Stephen walker liquidating
The Smith sons took an active role in RRLC affairs, in addition to carrying on the business of Smith & Sons Investment Company. Holman left the active ministry in 1894 because of failing health, and he and Harriet, who evidently was also in poor health, spent the next several years travelling in the Southwest in a horse-drawn wagon and camping out in a tent in an effort to alleviate their suffering. He became treasurer of the RRLC in 1898, and its vice president and treasurer circa 1930. Company (Minneapolis), the Northern California Railroad Company, and the Piute Railroad; the Sugar Pine Sales Company; and the Westwood National Bank. By this time Clinton had also rejoined the RRLC as a vice president ("2nd vice president" until 1933, "vice president" afterwards), which post he evidently held until his death in 1944. This was probably done at the insistence of the family's Minneapolis bankers. Instead, the Walkers managed to get Archie installed as its president, replacing Willis, whose ouster was apparently demanded by the Minneapolis banker/creditors. The records suggest that these lands were later quit-claimed by Gilbert, Willis, Archie, and possibly Fletcher to the RRLC, which eventually quit-claimed them to Barlow. In August 1887, Walker and Akeley entered into a new contract under which Akeley bought a half interest in a long list of Walker and Red River Lumber Company (RRLC) lands. Walker managed and administered partnership affairs out of the RRLC office at Minneapolis, apparently with the complete confidence of Akeley, who meanwhile occupied himself with his H. Akeley eventually retired from active business and moved to California. The file includes a Baldwin University course catalog (1862-1863) and typewritten copies of T. Correspondents include Smith and Baldwin-Wallace presidents Arthur Louis Breslich and Albert B. Biographical information includes numerous short biographical sketches, primarily in pamphlet form, some autobiographical materials, and portions of Smith's working papers and biography manuscript. Dean, president of the congregation's board of trustees (1907), and with James Wyman, chairman of the building committee (circa 1907). A file on the Citizens Alliance of Minneapolis includes copies of its Citizens Alliance Bulletin and Special Weekly Bulletin. Briggs, Alliance president, on its editorial policy and T. ), a compilation of essays by staff members relating their experiences at work on a supposedly typical day. Also included are files reflecting her early interest in women's suffrage and documenting her later rejection of that movement, including tracts (1894-1914) circulated by the Minneapolis Association Opposed to the Further Extension of Suffrage to Women. The subject files include information about the Bethany Home (see Harriet G. The family moved from Minneapolis to Pasadena, California around 1926. She married Frederick ("Fred") Opal Holman (1857-1897), pastor of the Hennepin Avenue Methodist Episcopal Church (Minneapolis), in 1893. Louis Park), and the Thompson Wagon Company; the Minneapolis Land and Investment Company; the Hennepin Paper Company; the Lassen Electric Company (Susanville, California); the Minneapolis Central City Market Company; the Northeastern Ry. By 1930, Clinton and his son Brooks were working together as "Automotive and Aviation Development Engineers," with laboratories and an office at Clinton's home at Piedmont (near Oakland), California. Barlow Realty Company was organized in December 1932, for the purpose of acquiring and managing all of the real estate owned by the RRLC in the city of Minneapolis. At one time some of the lands in Minnesota actually belonging to the Red River Lumber Company were kept in the names of some of the Walkers as individuals. Family members later made attempts to redeem some of those lands. In March 1887, the men contracted to buy timber lands in northern Minnesota on joint account, Akeley furnishing the capital and Walker paying 5% interest on the money advanced in his behalf. Clara Nelson states that Walker & Akeley partnership lands evidently averaged about 200,000 acres; in time T. came to own a 45/64 interest in these lands, Akeley a 19/64 interest. Smith of Minneapolis, a Methodist minister and publicist hired around 1926-1927 to prepare an authorized biography. There is also some discussion about fire protection. Graves, Gifford Pinchot, and other officials of the American Forestry Association and the U. Forest Service; the National Conservation Congress; the California Forest Protective Association; the Minnesota State Forestry Association; the California White and Sugar Pine Manufacturers Association; and the U. Paul), the Minnesota Labor Press Bureau (Minneapolis), the Labor Digest and its editor E. Stevens, and the Northwestern Appeal (Minneapolis). The files also include a copy of a form letter signed by the Republican governor of Minnesota, J. There is some correspondence, as well as mimeographed reports on radical activities in Minnesota, from the Northern Information Bureau. B.) entitled "The Minneapolis Public Library/The Minneapolis Central City Market"; a narrative by T. entitled "The Library as a Public Institution" (circa 1911); and "The Day's Work in the Library" (circa 1910? There is also some information about organizations devoted to the treatment of chemical dependency, including the Hughes' Club and the Keeley Institute.His mother married Xenia widower Oliver Barnes (circa 1800-1868) in 1854. Shasta Forests Company (SHAFCO), a Walker family cooperative corporation, was created to manage the lands on behalf of the stockholders, and to carry out any liquidation of the stockholders' or their agents' assets, particularly timber cutting. The company consisted of four divisions: accounting, land, forestry, and surveys, under the direction of a general manager, who in turn reported to the company's officers. Andrus (1841-1934) was a wealthy New York investor who subscribed to several hundred shares of the Waland Lumber Company. and Harriet Walker and the RRLC deeded lands in Shasta, Siskiyou, Modoc, Lassen, and Plumas counties to the Waland in exchange for stock. The new market building, which accommodated 300 gardeners and included several wholesale stores and retail booths, was opened in 1892; Gale retained an interest in the business and remained as manager. Camp died shortly thereafter, and the Walker interests built a new market building in the spring of 1895. Barlow Realty Company was dissolved effective August 31, 1988. Samuels; a few days later the incorporators sold their interest in Pacific to T. Penwalk was absorbed by the Barlow Realty Company, effective July 31, 1972. Its primary purpose apparently was to produce and sell steam heat from a power plant in the State Theatre Building[? In the 1960s and early 1970s Walker-Pence and the Minnesota Amusement Company (known as ABC North Central Theatres, Inc.) each owned half-interest in the company. The Red River Lumber Company was incorporated in 1884 and was liquidated during the 1940s and 1950s. In TBW Personal Business Correspondence; copy in T. Walker Papers accession file.) Nelson was still writing (and in possession of the papers) in 1955; in fact, she was still writing in 1974 at the time of her death. Gilbert generally joined his father in counseling caution in regard to business and plant expansion, criticizing Willis and Fletcher for their "optimism" and what he and the elder Walker apprently considered excessive risk-taking. Walkers final illness and death in 1917, and letters concerning the Westwood bank (1921), the family's involvement in which both Gilbert and T. Other correspondents include Archie, Brooks, and Theodore Walker; Jesse W. Correspondents include Ernest F., Dana, Hulet, and Walker Smith; T. There is also correspondence with Julia and with Walker Smith.The household included four other children: Oliver W. [See SHAFCO Records, for more information on the stockholder agencies.] SHAFCO did not manufacture lumber. Besides the mills at Crookston, Grand Forks, Akeley, and Westwood, the RRLC operated several smaller mills in northern Minnesota and in northeastern California. The Walkers, through SHAFCO and its successor, Red River Forests, continued for many years to manage much of their California timber land as a perpetual forest investment, practicing selective cutting, tree farming, and other conservation measures. This company, a Minnesota corporation, was originally organized (circa 1905) to construct a mill (never built) in a tract of timber in Shasta County, California. It was largely a timberland holding company until 1926, when it began large-scale timber sales. Originally intended as a retail farmers' market, the operation rapidly evolved instead into a wholesale market, grocers being the vendors' principal customers. Dight Papers, also at MHS, for additional information.) The Minneapolis Central City Market Company was dissolved as of October 30, 1937; its employees were absorbed into the Barlow Realty Company. It was succeeded on September 1, 1988, by an entity known as Barlow Associates. B., Willis, Gilbert, and Archie Walker and Julia Walker Smith. The Mary Place Realty Company, a real estate holding company subsidiary of the Pacific, was incorporated in March 1916 by George K. The Industrial Investment Company was incorporated in February 1917 by Jayne, Chalgren, and Samuels. B., Gilbert, Willis, and Archie Walker were elected directors of the company, whereupon Jayne, Chalgren, and Samuels resigned as officers and directors. In 1971 it was resolved to liquidate the company's assets; its affairs were declared completely dissolved on February 17, 1972. Over the course of its corporate existence it operated lumber mills at Crookston, Minnesota; at Grand Forks, Dakota Territory; at Akeley, Minnesota; and at Westwood, California. Miss Kane persisted in her efforts, and in 1965 the Society received the first increment of papers from Archie D. Accessions continued over the next two decades, and more were yet anticipated in the fall of 1988. B., Harriet G., Leon, Harriet H., Fletcher, and Archie Walker; and Julia's uncle (Harriet G. Dana worked during 19 as an "attorney clerk" in the RRLC office at Minneapolis, where he apparently dealt with miscellaneous legal, real estate, contract, and accounting matters (see Smith Letterpress Book, RRLC Records, Box 19); in 1931 he was an attorney in the company's legal department.Not awful numbers by any means, but does he really merit an All-Star?It’s likely the case that Jordan is not saying: “Kemba is a superstar”, it’s more like “We need a superstar.” In what is easily the lesser Conference in the NBA, Charlotte finds itself wedged between a liquidating Sears (Chicago Bulls) and a relatively thriving single woman who just got out of a tough breakup (New York Knicks).Includes records of the Red River Lumber Company, a family-owned corporation that operated in both Minnesota and California. The family moved to Berea, Ohio (thirteen miles west of Cleveland) in 1855, where T. and his sister Helen attended Baldwin University, a Methodist-affiliated institution. When this survey was completed, Wright conducted a survey for the St. Employment with Wright was a fortunate move for Walker, as his work acquainted him with the locations of choice pine tracts in northern Minnesota--tracts which he later purchased as the basis for his fortune in the lumber business. The Walker owned company town known as Westwood, California, was constructed in 1912-1913. He was a member of the executive committee of the See America League, a president of Walker Galleries, Inc., president of the library board of the City of Minneapolis from 1885 to 1928, a president and a trustee of the Minneapolis Society of Fine Arts, president of the Minnesota Academy of Natural Sciences and its successor, the Minnesota Academy of Science, and a trustee of the Young Men's Christian Association (YMCA) of the City of Minneapolis. She was the daughter of Fletcher Hulet (1803-1882). Hulet Wheeler, Gilbert Hulet (circa 1836-1854), Margaret Hulet, Marshal F. She was associated with the Bethany Home Association, a Minneapolis home for unwed mothers and their childer, from 1874 until her death; for several years she was its president. He served as vice president of the Red River Lumber Company (RRLC) from around 1887 until his death in 1928, making his home in Minneapolis. Perhaps in part because of these occurrences, the decision was taken to liquidate the RRLC. Beginning in 1941 the RRLC and the Waland Lumber Company from time to time distributed timber lands to their stockholders (mainly family members). Barlow Realty Company was organized in December 1932, for the stated purpose of acquiring and administering all of the real estate owned by the Red River Lumber Company (RRLC) in the city of Minneapolis, probably at the insistence of the Walkers' Minneapolis bankers. The Red River Lumber Company was also the "home" of the legendary Paul Bunyan. B.'s father-in-law, Fletcher Hulet (1877); and letters from sons Fletcher and Willis as young children. There is also information about a California hydroelectric plant in which the Walkers were financially interested; and Gilbert's opposition to the implementation of daylight savings time at Westwood. As well as Gilbert's letters as vice president of the RRLC, the volumes contain Walker-Pence Company, Walker Art Gallery, Walker Brothers, Minneapolis Central City Market Company, State Theatre Heating Company, Penwalk Investment Company, Pacific Investment Company, and Superior Land Company business letters. This correspondence relates largely to routine RRLC business and financial matters. Fiels concerning the First National Bank of Minneapolis (1949-1952) provide information about several speical agencies and trusts which Susan established naming Martha Rogers Shuman, Jesse W. There is also some information relating to the Hennepin Lumber Comany, to Smith & Son Company (Minneapolis), and to Smith & Sons Investment Company (San Marino, California) and its predecessor organizations.There are records of a variety of Walker's companies, business partnerships, and his art collection and gallery, as well as papers and business records of his children and grandchildren. The RRLC cut its first tree in California on September 10, 1912; its first California lumber was milled on October 1 of that same year. The Bethany Home was succeeded by the Walker Methodist [nursing] Home, circa 1945. Walker's other involvements included the Women's Council of the City of Minneapolis, the Hennepin Avenue Methodist Episcopal Church (Minneapolis), the Nonpartisan National Women's Christian Temprence Union, and the Minneapolis Association Opposed to the Further Extension of Suffrage to Women. Information in the papers suggests that Gilbert suffered a nervous breakdown in 1899, and that he was subsequently relatively uninvolved in Red River affairs until 1914 or later. Westwood was sold to the Fruit Growers Supply Company, a subsidiary of the California Fruit Growers Exchange of Los Angeles, in a deal consummated in December 1944. Each stockholder then held an undivided interest in these properties and, in order to liquidate his or her interest, disposed of them either independently or through an agent. Barlow eventually came to assume many of the functions of a holding company, overseeing most of the family's surviving Minneapolis-based corporations and partnerships, particularly after the liquidation of the RRLC in the late 1940s. This company was dissolved in 1938; at the time of dissolution Pacific was its only shareholder. Stories of the mythical lumber jack were adapted and expanded from local loggers' tales by Red River's publicist William B. Other correspondents include brother-in-law Marshal F. There are letters relating to the real estate transactions; to the bank at Westwood; to RRLC and Walker family members' finances; to Walker-Pence Company property matters; and to T. There are also letters relating to the estates of Harriet G. The bulk of the material dates from 1920 to 1928, although there is a concentration of circa 1900 correspondence. Shuman, John Rogers Shuman, and Mary Shuman Okie as beneficiaries. Walker, and the Northwestern National Bank of Minneapolis served as co-executors. Chickering , Jr., of Chickering & Gregory San Francisco attorneys. The bulk of the information in these papers is of a personal nature; there appears to be little related to the Red River Lumber Company or to other Walker business interests. ft.) of Julia Walker Smith Papers is anticipated at some future date, including personal correspondence of Julia, Ernest, and their children; photocopies of photographs of the Smiths (original photographs to be retained by the donor), and assorted miscellaneous photographs, books, academic materials, and other items. Smith's papers consist of personal correspondence and miscellany, relating primarily to family activities.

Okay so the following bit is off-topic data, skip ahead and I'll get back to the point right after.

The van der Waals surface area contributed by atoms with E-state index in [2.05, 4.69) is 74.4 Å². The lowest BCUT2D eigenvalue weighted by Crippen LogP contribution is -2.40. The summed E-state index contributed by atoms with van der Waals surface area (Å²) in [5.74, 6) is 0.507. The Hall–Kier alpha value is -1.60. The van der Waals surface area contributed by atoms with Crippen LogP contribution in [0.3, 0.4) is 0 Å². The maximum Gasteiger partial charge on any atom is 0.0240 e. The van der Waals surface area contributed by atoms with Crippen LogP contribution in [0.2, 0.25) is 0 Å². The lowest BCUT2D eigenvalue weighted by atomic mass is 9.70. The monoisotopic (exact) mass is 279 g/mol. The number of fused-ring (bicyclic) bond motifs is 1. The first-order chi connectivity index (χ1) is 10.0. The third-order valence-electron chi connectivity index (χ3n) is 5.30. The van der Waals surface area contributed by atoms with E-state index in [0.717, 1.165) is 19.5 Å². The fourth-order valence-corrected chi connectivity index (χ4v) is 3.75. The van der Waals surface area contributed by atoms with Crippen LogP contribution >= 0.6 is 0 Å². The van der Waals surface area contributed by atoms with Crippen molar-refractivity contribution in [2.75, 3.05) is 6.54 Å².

Harriet died in New York in 1917, while accompanying her husband on a business trip. In 1874 he constructed his first mansion, at 803 Hennepin Avenue; the house stood some forty years until it was demolished to make way for the State Theatre/Walker Building complex. Julia became president of the Bethany Home Association (Minneapolis) in 1917 after the death of her mother. 1914) and Caroline ("Carrie") Pieper Smith (1844-1923), natives of Pekin, Illinois; he was also a brother of Arthur Pieper Smith (d. Zimmer in Smith & Zimmer, Minneapolis manufacturers and jobbers of farm implements, buggies, and bicycles, circa 1893-1900. He was the Walker family representative on location in Westwood, which became his home beginning in 1912; he was there when the town was platted, the houses located, the mill constructed, and the first logs cut. ] as "a mechanical inventive genius" (RRLC Subject Files: Winton), Fletcher continually advocated expansion and modernization of the operation, manufacturing and product line diversification, the investment of more money in the plant, and the purchase of additional equipment and machinery-- frequently in the face of objections from the Minneapolis office. Clinton was married (circa 1901) to Della Brooks, a sister of Alma (Mrs. They had three children: son Brooks Walker (1902-1984), and daughters Harriet E. He began his higher education at the University of Minnesota's College of Engineering, but by 1904 had transferred to Cornell University. Its newsletters characterized it as "an industry organization of employes[sic] and employers of the West Coast and Western Pine Divisions of the logging and lumber manufacturing industry promoting common interests." Around 1935, it was succeeded by the Industrial Employees Union, Inc. In 1937, a majority of workers voted to replace the IEU with the CIO-affiliated International Woodworkers of America (IWA), which the RRLC refused to recognize. Walker spent the next three years trying to settle partnership affairs with the daughter, who was also the administratrix of her father's estate. Nearly 6000 pages of typewritten oral evidence were taken and about 1500 exhibits were introduced. Most are written in longhand, and are rather difficult to read. Walker section for the other half of this correspondence. These consist primarily of personal business-related material, including T. B.'s involvement in and financial support of the Methodist Church in Minnesota; the files document Minnesota Methodism's regular requests for financial contributions as well. B.'s financial contributions; church fundraising, including for the Centenary Fund (T. was a member of its Centenary Council); various church building proposals and projects, and the dedication of the building at Groveland and Lyndale Avenues (1916); some congregational publications; and some informtion about the art gallery at the church. The volumes document some other financial transactions as well, including the sale of houses and/or lots in Minneapolis, St. Louis Park, and sales of cutover lands in northern Minnesota. Louis Park, of which Gilbert was president circa 1895. Paul with a load of grindstones to sell, where he made acquaintance with young James J. Later that same year in Minneapolis Walker was able to secure a job as a chainman for surveyor George B. Butler & Walker was established in 1869; was succeeded by L. The Red River Lumber Company (RRLC) was organized in 1883 and incorporated in 1884. developed the town of Akeley, Minnesota, named for his business partner, and built a new mill there. Walker began exploring the California forests in 1889; he began his acquisition of northeastern California timberlands in 1894. In 1926 Walker completed a new gallery building on the site of the present Walker Art Center; this building was opened to the public in 1927. He was a president of the Minneapolis Business Union, and was involved in the Panama-Pacific International Exposition, San Francisco (1915). Harriet attended Baldwin University, a Methodist-affiliated institution located at Berea. Harriet was president of Northwestern Hospital, originally a Minneapolis hospital for women and children, from 1862 until 1917. Rogers, came with her family to Minnesota, and attended Hamline University until her marriage to Gilbert. Finally, in May 1941, Local 2836 was certified as legal bargaining agent for Westwood workers in another NLRB-sponsored election. A motion for a new trial was heard November 1, 1924; the court issued an order in December 1924, denying the new trial. Florence Akeley Patterson filed two appeals, one from the order denying a new trial, and one from the judgment; she lost both appeals, which were argued before the Minnesota Supreme Court in December 1925 (see Supreme Court case file 24779, in the State Archives). The Walkers apparently gained control of several of the failed St. The Red River Lumber Company, the Walker interests' flagship business, was one of the largest forest products corporations in the nation, controlling huge acreages in north-central Minnesota and later in northeastern California. The general correspondence includes condolences at the deaths of T. Weyerhaeuser, president of the Chippewa Falls Logging Company (Wisconsin), declining an invitation from T. to make Minneapolis his home (1889); letters exchanged with Charlotte Reeve Conover (Dayton, Ohio), a cousin, in which Walker explains his financial assistance to his relatives, the "Xenia Barlows" (1918); several of T. Hovey (San Francisco) to procure brandy for him (1918). The letterpress book in progress at Gilbert's death was completed with letters written by RRLC purchasing agent Rodney C. Most of the letters were written at the RRLC general office in Minneapolis. Barnes (Berkeley, California); realtors Elmer Madson (Grand Rapids, Minnesota) and Jens J. After Gilbert's death, Archie Walker handled Susan's business affairs, and many of these files, accordingly, emanated from his office. ), which originally was formed to purchase pine lands and sell stumpage, but which also became involved in the manufacture of lumber. (Its site was excavated by MHS archaeologists in 1986.) In 1887 the partnership was amicably dissolved. Akeley informally began their Walker & Akeley partnership in 1887; a formal partnership contract was drawn up in 1892. Three years later a nine-year lawsuit was begun by T. Walker against the Akeley heirs for an accounting and settlement of partnership affairs. By 1915 his gallery reportedly consisted of 14 rooms, and was visited by about 100,000 people annually. C.), the Northern Minnesota Log Driving & Boom Company, the Northwestern Elevator Company (Minneapolis), Pacific Investment Company, and the Waland Lumber Company Walker served as president of the Flour City National Bank (Minneapolis) from 1887 to 1894. Harriet died in New York on January 13, 1917, while accompanying her husband on a business trip there. Jesse W.) Shuman; a nephew, John Rogers Shuman; and a niece, Susan Mary Shuman (Mrs. Julia Anstis Walker Smith (circa 1865-circa 1951) was the second child and the eldest daughter of T. Archie's Minneapolis civic involvements included membership in the Minneapolis Civic and Commerce Association and the Hennepin Avenue Improvement Association; president of the city library board; chairman of the board of trustees of Hennepin Avenue Methodist Episcopal Church (1955-1958); president of the Walker Methodist Home; and trustee and president of the T. Early in 1939, Local 2836 called another strike and the company restored half of the 1938 wage cut. One large claim was allowed against the intervenor in favor of the partnership, but in general the plaintiff and intervenor prevailed in the action. At about the same time, Menage's Northwestern Guaranty Loan Company (Minneapolis) also failed, and Menage fled to South America. The company was dissolved in 1937 and its employees were absorbed into the Barlow Realty Company (See Minneapolis Central City Market Company Records.) The T. Walker and Family Papers document one of the largest lumber operations in the Upper Midwest and its gradual expansion into the Pacific Northwest from Minnesota. Wheeler; cousin Charlotte Johnston; Archie and Gilbert Walker; cousin "Pet" Sabin (Xenia); daughter Julia; daughters-in-law Alma (Mrs. Clinton) Walker; and various nieces, nephews, and grandchildren. Much of Gilbert's papers consist of surviving miscellany; undoubtedly this is but a small part of his original files. Walker relate primarly to routine operational matters at RRLC-Westwood. The Susan Rogers Walker papers inlcude subject files, financial statements and records, some personal correspondence, and some papers relating to her estate. Louis Park, Minnesota), the Minneapolis Jarless Spring Carriage Company (St. After 1913, Clinton occasionally did work for his father and for the RRLC on a job-by-job basis, although he seems to have devoted most of his time to his inventions. The construction of the Westwood mill was more or less complete by 1918. By the early 1930s the RRLC found itself in dire financial straits; in particular, it was unable to redeem bonds which it had earlier sold and which were then coming due. The above dates were taken primarily from company letterheads, and some are approximations. Title was obtained in various ways, including the use of Chippewa scrip and soldiers scrip; land patents; and applications to enter public lands under the Treaty of February 22, 1855, with the Chippewa of the Mississippi (10 Stat. Walker was represented by Henry Beard, a Washington, D. attorney and land solicitor, as well as by the Washington, D. law firm of Curtis & Burdett, who specialized in land and mining cases. Opsahl, a Bemidji, Minnesota realtor, began selling cutover Minnesota land for the Walkers around 1900, continuing to do so for several decades thereafter. The RRLC had apparently let much of its Minnesota cutover lands go tax delinquent, except those with minerals or lakeshore. Walker and Healy Cady Akeley (1836-1912), a Michigan lawyer and lumberman, first met in 1886 at Minneapolis when T. dissuaded Akeley from building a sawmill on the Mississippi River at St. Instead, they began an informal business partnership to cut and sell logs. Forestry and conservation files include correspondence relating to state (California) and federal legislation affecting the taxation of timberlands, and to Walker's advocacy of changing the tax basis from that of annual taxation on standing timber to that of a stumpage tax on logs cut. There are copies of bills; lengthy letters to various persons, including Gifford Pinchot, in which T. outlines his views on forestry and conservation; articles by others, including two tracts by E. Scammon on forest ownership, taxation, and conservation (1914, 1915); and miscellaneous reports. Andrews, Minnesota forestry commissioner (1903); Henry S. The files relating to labor document Walker's concern about labor organization and trade unionism, and his support of pro-capital causes and organizations. the closed shop, and correspondence with the Minnesota Union Advocate (St. Burnquist, indicating support for labor's right to organize and arbitrate; and a promotional item from the Minneapolis office of the Industrial Workers of the World (IWW). B.'s involvement with the library and with the earlier athenaeum; a 1912 tract (apparently not written by T. The papers document her involvement in such organizations as the Nonpartisan National Women's Christian Temperance Union, the National Council of Women in the United States, and a World's Congress of Representative Women (held in Chicago in May, 1893, under the auspices of the Woman's Branch of the World's Congress Auxiliary of the World's Columbian Exposition).